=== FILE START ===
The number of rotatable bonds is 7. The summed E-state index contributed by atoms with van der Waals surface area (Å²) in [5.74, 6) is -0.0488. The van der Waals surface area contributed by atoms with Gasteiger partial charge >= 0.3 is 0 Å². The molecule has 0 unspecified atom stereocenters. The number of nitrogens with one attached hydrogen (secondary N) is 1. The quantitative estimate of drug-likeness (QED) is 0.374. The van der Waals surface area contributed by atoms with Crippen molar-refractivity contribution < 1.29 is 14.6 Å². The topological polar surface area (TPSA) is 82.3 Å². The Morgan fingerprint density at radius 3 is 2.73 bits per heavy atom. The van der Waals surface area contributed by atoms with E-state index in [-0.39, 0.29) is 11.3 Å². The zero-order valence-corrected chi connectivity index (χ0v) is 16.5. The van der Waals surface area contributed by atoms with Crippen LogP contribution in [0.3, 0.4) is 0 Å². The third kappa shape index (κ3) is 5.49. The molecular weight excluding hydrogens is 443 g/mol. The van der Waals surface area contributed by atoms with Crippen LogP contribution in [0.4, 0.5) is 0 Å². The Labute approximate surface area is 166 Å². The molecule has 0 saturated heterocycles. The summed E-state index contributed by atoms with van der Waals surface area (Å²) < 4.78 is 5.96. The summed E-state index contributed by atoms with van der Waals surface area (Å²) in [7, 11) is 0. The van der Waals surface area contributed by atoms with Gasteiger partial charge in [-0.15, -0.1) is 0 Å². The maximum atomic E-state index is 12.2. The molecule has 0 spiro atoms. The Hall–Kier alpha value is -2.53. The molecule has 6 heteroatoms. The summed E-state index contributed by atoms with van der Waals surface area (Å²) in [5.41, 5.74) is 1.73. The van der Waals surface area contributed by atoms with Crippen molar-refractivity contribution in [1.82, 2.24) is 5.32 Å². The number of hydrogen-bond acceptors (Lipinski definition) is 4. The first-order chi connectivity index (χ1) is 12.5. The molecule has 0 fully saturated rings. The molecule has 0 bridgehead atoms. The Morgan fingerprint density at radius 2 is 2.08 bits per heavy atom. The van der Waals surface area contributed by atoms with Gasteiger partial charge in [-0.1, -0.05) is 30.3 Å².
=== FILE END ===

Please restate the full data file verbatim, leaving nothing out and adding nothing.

The number of rotatable bonds is 7. The summed E-state index contributed by atoms with van der Waals surface area (Å²) in [5.74, 6) is -0.0488. The van der Waals surface area contributed by atoms with Gasteiger partial charge >= 0.3 is 0 Å². The molecule has 0 unspecified atom stereocenters. The number of nitrogens with one attached hydrogen (secondary N) is 1. The quantitative estimate of drug-likeness (QED) is 0.374. The van der Waals surface area contributed by atoms with Crippen molar-refractivity contribution < 1.29 is 14.6 Å². The topological polar surface area (TPSA) is 82.3 Å². The Morgan fingerprint density at radius 3 is 2.73 bits per heavy atom. The van der Waals surface area contributed by atoms with E-state index in [-0.39, 0.29) is 11.3 Å². The zero-order valence-corrected chi connectivity index (χ0v) is 16.5. The van der Waals surface area contributed by atoms with Crippen LogP contribution in [0.3, 0.4) is 0 Å². The third kappa shape index (κ3) is 5.49. The molecular weight excluding hydrogens is 443 g/mol. The van der Waals surface area contributed by atoms with Crippen LogP contribution in [0.4, 0.5) is 0 Å². The Labute approximate surface area is 166 Å². The molecule has 0 saturated heterocycles. The summed E-state index contributed by atoms with van der Waals surface area (Å²) < 4.78 is 5.96. The summed E-state index contributed by atoms with van der Waals surface area (Å²) in [7, 11) is 0. The van der Waals surface area contributed by atoms with Gasteiger partial charge in [-0.15, -0.1) is 0 Å². The maximum atomic E-state index is 12.2. The molecule has 0 spiro atoms. The Hall–Kier alpha value is -2.53. The molecule has 6 heteroatoms. The summed E-state index contributed by atoms with van der Waals surface area (Å²) in [5.41, 5.74) is 1.73. The van der Waals surface area contributed by atoms with Crippen molar-refractivity contribution in [1.82, 2.24) is 5.32 Å². The number of hydrogen-bond acceptors (Lipinski definition) is 4. The first-order chi connectivity index (χ1) is 12.5. The molecule has 0 fully saturated rings. The molecule has 0 bridgehead atoms. The Morgan fingerprint density at radius 2 is 2.08 bits per heavy atom. The van der Waals surface area contributed by atoms with Gasteiger partial charge in [-0.1, -0.05) is 30.3 Å².